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In order to counter the attacks of the Sea Beggars, in 1574 a start was made with reinforcing the town of Axel. Canals, embankments and gates were constructed. Nevertheless, that same year, by means of a ruse, the Sea Beggars still managed to enter and embark on plundering the town.

In 1583, Alexander Farnese, the later Duke of Parma, recaptured Axel for the Spanish king. The Spaniards built more fortifications in Axel, but their occupation was short-lived. In 1586, Sir Philip Sidney and Prince Maurits captured the town, which subsequently remained in States hands. The defence works then consisted of an earthen embankment, gates, two bastions and a wet moat.

Due to the threat emanating from the Spanish Hulst, between 1600 and 1605 the town underwent further reinforcement. The stronghold was given eight bastions, a ravelin on the north side and two gates, one of which provided access to the harbour on the Axelsche Gat.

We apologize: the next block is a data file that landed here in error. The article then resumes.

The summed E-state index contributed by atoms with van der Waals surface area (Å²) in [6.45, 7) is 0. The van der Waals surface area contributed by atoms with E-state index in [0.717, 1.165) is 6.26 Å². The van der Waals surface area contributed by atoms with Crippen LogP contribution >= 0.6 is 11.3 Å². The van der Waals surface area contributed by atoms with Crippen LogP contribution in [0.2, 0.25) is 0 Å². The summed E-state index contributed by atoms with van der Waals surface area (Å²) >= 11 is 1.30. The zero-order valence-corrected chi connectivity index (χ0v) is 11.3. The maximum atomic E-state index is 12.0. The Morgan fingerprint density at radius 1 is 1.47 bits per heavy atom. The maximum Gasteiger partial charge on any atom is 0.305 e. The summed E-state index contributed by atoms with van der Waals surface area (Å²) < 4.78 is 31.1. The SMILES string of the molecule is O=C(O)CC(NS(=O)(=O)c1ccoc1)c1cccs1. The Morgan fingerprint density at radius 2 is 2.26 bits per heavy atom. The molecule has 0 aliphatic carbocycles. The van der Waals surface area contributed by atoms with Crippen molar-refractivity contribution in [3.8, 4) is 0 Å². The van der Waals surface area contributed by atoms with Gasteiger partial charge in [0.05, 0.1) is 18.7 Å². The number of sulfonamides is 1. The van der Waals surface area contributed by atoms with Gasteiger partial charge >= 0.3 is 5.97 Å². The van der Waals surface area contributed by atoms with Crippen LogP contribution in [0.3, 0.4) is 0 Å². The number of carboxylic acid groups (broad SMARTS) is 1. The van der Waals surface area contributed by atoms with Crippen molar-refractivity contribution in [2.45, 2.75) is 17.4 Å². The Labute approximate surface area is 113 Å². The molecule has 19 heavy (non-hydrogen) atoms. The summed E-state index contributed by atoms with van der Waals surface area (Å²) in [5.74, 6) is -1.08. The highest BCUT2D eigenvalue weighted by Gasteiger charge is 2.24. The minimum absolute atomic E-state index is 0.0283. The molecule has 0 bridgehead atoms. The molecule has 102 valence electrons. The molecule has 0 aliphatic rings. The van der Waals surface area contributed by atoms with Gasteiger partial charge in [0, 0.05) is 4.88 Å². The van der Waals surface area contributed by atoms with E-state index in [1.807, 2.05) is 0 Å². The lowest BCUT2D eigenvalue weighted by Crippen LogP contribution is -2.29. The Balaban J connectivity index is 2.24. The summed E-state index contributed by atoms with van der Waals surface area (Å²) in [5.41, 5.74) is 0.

After the Eighty Years’ War, the stronghold went into decline and had to be restored at each new threat of war. In 1747, during the War of the Austrian Succession, French troops constructed a dam on the other side of the Axelsche Kreek. At the end of the dam, they installed a battery. But even before they launched their attack, the town was evacuated and surrendered. Until 1749, the town was occupied by the French.

In 1816, the stronghold was definitively abandoned and then dismantled. In some places, there are traces of the profile of embankments and moats, particularly in the southern part on Zeestraat and around the "Vurssche". Half way down Zeestraat on the east side, some of the moat is still visible. At the end of Molenstraat is Molenberg, a remnant of the bastion Vlissingen, later called Molenbastion.